23 September 2020
All change: Are we ready to work from home again?
If we're set to move back into a state of homeworking, what do we need to be thinking about?
As the Government advice changes from “return to work if you can” to “work at home if you can”, now might be the time to review what we have learned from our last foray into homeworking and act on any lessons learned. Homeworking in the winter could well feel very different from the balmy days of spring and summer with long dark days and limited opportunities for outside exercise if the weather is inclement.
So, as we move back into a state of homeworking, what do we need to be thinking about?
One of the first things to consider, as we go back to working from home, will be ensuring employees' mental health is supported, particularly where people live alone and have got back into the routine of seeing colleagues again. Office conversations, camaraderie, banter, bouncing of ideas, and overhearing discussions where you can offer a contribution are all part of normal office life. The chat in the coffee queue or by the water cooler with someone you haven’t seen for a while, having a birthday card signed by your colleagues or just downing tools for a 5 minute “put the world to rights” conversation will potentially vanish overnight.
Line Managers have a responsibility to ensure the mental wellbeing of their staff, particularly if they have become aware that staff has struggled with the lack of day to day, face to face contact with colleagues during the previous period of homeworking and should make the effort to encourage more interaction between colleagues with topics other than work on the agenda.
Working at home offers the flexibility to accommodate different working patterns, particularly around caring responsibilities. However, do we really look after ourselves in the way we care for others? The tendency to work longer hours, not take breaks, and have an urge to demonstrate presenteeism needs to be addressed, with employees being encouraged to take their lunch breaks, get up regularly and walk around and not work excessive hours, just because there isn’t someone telling them to go home.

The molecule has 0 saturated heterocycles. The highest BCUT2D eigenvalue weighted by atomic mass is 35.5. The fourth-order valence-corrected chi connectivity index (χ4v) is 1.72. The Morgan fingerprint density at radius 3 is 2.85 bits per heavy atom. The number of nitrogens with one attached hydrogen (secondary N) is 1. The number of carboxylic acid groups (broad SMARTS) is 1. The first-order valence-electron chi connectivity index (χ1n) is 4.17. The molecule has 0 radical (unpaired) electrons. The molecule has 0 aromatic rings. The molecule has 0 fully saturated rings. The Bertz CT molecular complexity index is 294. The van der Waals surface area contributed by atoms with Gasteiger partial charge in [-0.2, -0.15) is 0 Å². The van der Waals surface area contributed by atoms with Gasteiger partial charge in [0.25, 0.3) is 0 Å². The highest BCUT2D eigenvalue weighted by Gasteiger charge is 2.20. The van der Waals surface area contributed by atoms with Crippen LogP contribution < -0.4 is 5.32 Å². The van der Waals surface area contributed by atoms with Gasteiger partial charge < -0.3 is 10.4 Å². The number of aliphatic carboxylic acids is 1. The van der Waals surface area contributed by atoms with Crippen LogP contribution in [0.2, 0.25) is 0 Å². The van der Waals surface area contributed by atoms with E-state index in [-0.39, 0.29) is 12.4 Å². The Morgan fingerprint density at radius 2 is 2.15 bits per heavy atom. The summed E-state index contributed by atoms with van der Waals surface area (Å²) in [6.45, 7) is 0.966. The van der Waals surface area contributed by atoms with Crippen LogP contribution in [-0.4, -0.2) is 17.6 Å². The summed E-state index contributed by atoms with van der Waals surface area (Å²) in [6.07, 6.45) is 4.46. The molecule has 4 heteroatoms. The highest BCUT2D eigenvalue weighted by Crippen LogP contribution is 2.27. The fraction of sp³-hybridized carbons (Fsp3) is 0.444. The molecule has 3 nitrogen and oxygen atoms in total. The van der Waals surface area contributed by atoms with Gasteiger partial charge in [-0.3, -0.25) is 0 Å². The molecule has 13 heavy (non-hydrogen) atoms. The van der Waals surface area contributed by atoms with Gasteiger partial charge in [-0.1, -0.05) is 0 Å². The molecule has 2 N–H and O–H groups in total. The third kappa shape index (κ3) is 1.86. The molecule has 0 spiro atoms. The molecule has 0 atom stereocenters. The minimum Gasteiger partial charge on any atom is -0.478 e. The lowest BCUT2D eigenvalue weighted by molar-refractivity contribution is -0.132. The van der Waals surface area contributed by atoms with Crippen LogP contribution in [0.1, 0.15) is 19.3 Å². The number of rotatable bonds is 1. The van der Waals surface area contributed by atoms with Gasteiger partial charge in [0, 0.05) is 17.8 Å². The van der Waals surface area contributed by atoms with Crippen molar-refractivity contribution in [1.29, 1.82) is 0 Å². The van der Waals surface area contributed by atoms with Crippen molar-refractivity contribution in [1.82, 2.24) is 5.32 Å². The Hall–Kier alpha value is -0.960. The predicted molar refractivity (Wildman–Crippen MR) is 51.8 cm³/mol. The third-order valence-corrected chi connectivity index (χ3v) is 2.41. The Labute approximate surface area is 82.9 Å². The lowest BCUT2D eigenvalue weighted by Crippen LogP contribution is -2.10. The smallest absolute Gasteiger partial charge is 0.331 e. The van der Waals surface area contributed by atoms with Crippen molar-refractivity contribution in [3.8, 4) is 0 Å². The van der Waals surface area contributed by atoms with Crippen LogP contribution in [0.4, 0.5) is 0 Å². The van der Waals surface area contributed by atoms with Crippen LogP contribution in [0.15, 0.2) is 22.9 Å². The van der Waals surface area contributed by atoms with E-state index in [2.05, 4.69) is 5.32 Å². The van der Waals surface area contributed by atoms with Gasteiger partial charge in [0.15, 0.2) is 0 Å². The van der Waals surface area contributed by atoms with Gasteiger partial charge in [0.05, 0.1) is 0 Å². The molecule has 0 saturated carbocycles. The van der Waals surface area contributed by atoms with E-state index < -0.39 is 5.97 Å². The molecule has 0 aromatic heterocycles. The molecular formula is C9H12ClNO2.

If you didn’t get around to putting into place a homeworking policy previously then now is the time to do it. You will need to include such things as your expectations on working hours, equipment to be provided and how it will be maintained, what, if any, expenses can be claimed, health and safety, and data protection.
Communication with remote workers is vital. Make it a priority to diary in virtual team huddles and encourage people to attend. Having cameras on can help you feel connected and see any employees that may particularly be negatively impacted, however not every employee is comfortable being on camera.
Health and safety
With a further period of working from home, is now the time to address working conditions? Not everyone has the luxury of a dedicated workspace, do you need to be making some more enquires about how people are actually working and see if there is any extra support they need to make the workspace more comfortable. Poor work set-ups can lead to muscular-skeletal problems which could be storing up problems for the future.
Is out of sight, out of mind? While we aren’t yet at the big brother stage of virtually monitoring when someone is present and working, we have to rely on trust that our colleagues are pulling their weight. Regular team and individual check ins to assess if workloads are manageable and being progressed as expected will ensure that managers can keep a “virtual” eye on colleagues’ productivity.
But what happens when staff aren’t being as productive as if they were in line of sight? They may be loading the washing machine or receiving a delivery which takes two minutes, but what about when that turns into taking the dog for a walk and that two minutes turns into 30? Where you suspect someone isn’t working as productively as you would expect, start a conversation to find out why. If they are defensive, chances are you’ve identified something untoward and having called it out, the employee should get back on track, but if not, good employment practice doesn’t stop as a result of Covid and you may need to invoke your disciplinary procedure.
For some, the thought of returning to full time home working will be met with a feeling of relief, for others, a feeling of dread. A straw poll of colleagues has identified that the preferred option would be “a bit of both”, however, that doesn’t seem to be an option at the present time so let’s work with what we have and see how we can support our employees to embrace the latest “new normal”.